A Quick Guide to Descriptive Research - Research Prospect

A Quick Guide to Descriptive Research

Published by at August 16th, 2021 , Revised On November 5, 2021

Descriptive research is carried out to describe current issues, programs, and provides information about the issue through surveys and various fact-finding methods.

It includes co-relational and comparative methods of research. Descriptive research has an essential role in sociological and psychological studies. It follows the Ex post facto research, which predicts the possible reasons behind the situation that has already occurred.

It describes the existing theory and discovers new facts about it. It is conducted to solve a problem and answer a specific question.

Descriptive research covers everything that can be counted and studied.
Example: The widespread of contaminated diseases in a specific area of the town. Investigation reveals that there is no trash removal system in that area. A researcher can hypothesize the reason that the improper trash removal system leads to the widespread of contaminated disease.

What is the Purpose of Descriptive Research?

Descriptive research is used to

  • To observe, describe, and explain any hypothesis or situation related to a specific individual, situation, or group of people.
  • To describe characteristics.
  • To measure the percentage of units.
  • To determine the perception of the product category.
  • To determine the degree of the associated variables.

Examples of Descriptive Research

  • Why do engineers leave the profession?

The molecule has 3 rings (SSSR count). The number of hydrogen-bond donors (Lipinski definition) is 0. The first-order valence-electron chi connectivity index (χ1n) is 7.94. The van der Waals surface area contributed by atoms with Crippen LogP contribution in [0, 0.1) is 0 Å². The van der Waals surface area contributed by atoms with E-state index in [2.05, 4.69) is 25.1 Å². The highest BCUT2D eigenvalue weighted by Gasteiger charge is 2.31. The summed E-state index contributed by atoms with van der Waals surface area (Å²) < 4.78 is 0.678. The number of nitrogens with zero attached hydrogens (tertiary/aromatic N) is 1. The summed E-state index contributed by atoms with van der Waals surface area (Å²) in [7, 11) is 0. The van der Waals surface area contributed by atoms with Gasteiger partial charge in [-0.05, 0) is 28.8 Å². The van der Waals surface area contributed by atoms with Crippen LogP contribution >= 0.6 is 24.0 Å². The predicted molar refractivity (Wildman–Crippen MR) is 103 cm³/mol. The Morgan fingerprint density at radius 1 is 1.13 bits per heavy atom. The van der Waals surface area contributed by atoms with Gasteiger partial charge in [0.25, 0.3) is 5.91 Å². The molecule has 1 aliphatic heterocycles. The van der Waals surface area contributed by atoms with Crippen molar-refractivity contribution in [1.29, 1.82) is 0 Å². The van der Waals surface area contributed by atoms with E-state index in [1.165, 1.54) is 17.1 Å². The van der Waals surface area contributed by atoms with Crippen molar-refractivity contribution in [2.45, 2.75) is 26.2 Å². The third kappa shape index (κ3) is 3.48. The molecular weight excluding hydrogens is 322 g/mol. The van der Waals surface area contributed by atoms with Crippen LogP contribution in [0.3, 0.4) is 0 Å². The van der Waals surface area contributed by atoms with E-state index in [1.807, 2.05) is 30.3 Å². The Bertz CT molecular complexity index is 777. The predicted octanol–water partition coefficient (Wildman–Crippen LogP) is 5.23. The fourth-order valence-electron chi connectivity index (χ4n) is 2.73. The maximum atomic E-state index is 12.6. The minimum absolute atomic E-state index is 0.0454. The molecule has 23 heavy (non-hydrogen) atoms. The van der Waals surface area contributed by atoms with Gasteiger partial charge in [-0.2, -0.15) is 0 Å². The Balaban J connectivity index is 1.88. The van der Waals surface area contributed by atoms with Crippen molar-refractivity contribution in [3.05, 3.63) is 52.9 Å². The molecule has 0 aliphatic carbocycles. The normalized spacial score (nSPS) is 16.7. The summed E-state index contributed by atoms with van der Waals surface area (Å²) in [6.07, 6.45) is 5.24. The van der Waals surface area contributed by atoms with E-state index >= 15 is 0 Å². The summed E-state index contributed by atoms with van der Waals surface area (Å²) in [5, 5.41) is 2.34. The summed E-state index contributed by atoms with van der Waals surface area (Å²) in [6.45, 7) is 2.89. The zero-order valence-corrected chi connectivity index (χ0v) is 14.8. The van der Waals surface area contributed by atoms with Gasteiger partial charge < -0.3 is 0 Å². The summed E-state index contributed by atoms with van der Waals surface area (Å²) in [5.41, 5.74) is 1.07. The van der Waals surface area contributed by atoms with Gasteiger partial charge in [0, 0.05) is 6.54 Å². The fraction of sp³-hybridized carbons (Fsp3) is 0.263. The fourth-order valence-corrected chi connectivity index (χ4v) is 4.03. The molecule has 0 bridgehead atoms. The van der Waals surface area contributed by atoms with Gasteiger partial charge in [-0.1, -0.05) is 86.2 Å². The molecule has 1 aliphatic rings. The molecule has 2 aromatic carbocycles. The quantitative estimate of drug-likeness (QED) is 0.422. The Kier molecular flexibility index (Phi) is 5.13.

• What is the level of job satisfaction with the career of engineering students?
  • What are the symptoms of Coronavirus?

Descriptive Research Methods

Descriptive research uses both qualitative and quantitative methods. Some of the essential methods are discussed below:

Analyzing Secondary Data

A researcher can use the existing information collected by others as the base of new research to answer a question and describe the phenomena.

Surveys

Surveys can be conducted online and offline, depending on the requirement and sample size of the participants. It includes a questionnaire, including open-ended and closed-ended questions.

Observations

It is the most effective descriptive method of research. Quantitative observation aims at observing the volume, weight, shape, age, height, and scale of an entity. At the same time, qualitative observation monitors the characteristics of the participants. A researcher can also act as a participant.

Case Study

It includes in-depth study, investigation, and data collection from multiple sources over time. A case study is widely used in social sciences to study the underlying information, organization, community, or event. It does not provide any solution to the problem. Researchers cannot act as the participants of the research. The results may not be accurate due to the incorrect response of the participants.

Research Design

A research design is an outline of the procedure of the research. It depends on the aim and nature of the study and includes:

  • Methods of data collection
  • Tools used for data collection
  • Methods of data analysis

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Advantages and Disadvantages of Descriptive Research

Advantages

Disadvantages

  • It uses both qualitative and quantitative methodologies.
  • It can be carried out without informing the participants about the research to behave naturally as they usually act in their day-to-day life.
  •   It is inexpensive and time-saving.
  •  It collects an ample amount of data and documents it.
  • It focuses on solving the problem rather than inventing new theories.
  • It requires more skills.
  • It doesn’t find out the reason behind a situation, problem, or phenomena.
  • It includes a low response rate of the participants.
  • A researcher cannot control its variables and can report only about the current situation and its occurring.
  •  It doesn’t invent new theories and methods.
  • The results may vary over time.

About Carmen Troy

Troy has been the leading content creator for Research Prospect since 2017. He loves to write about the different types of data collection and data analysis methods used in research. Troy has also been lucky enough to work as an editor for BBC.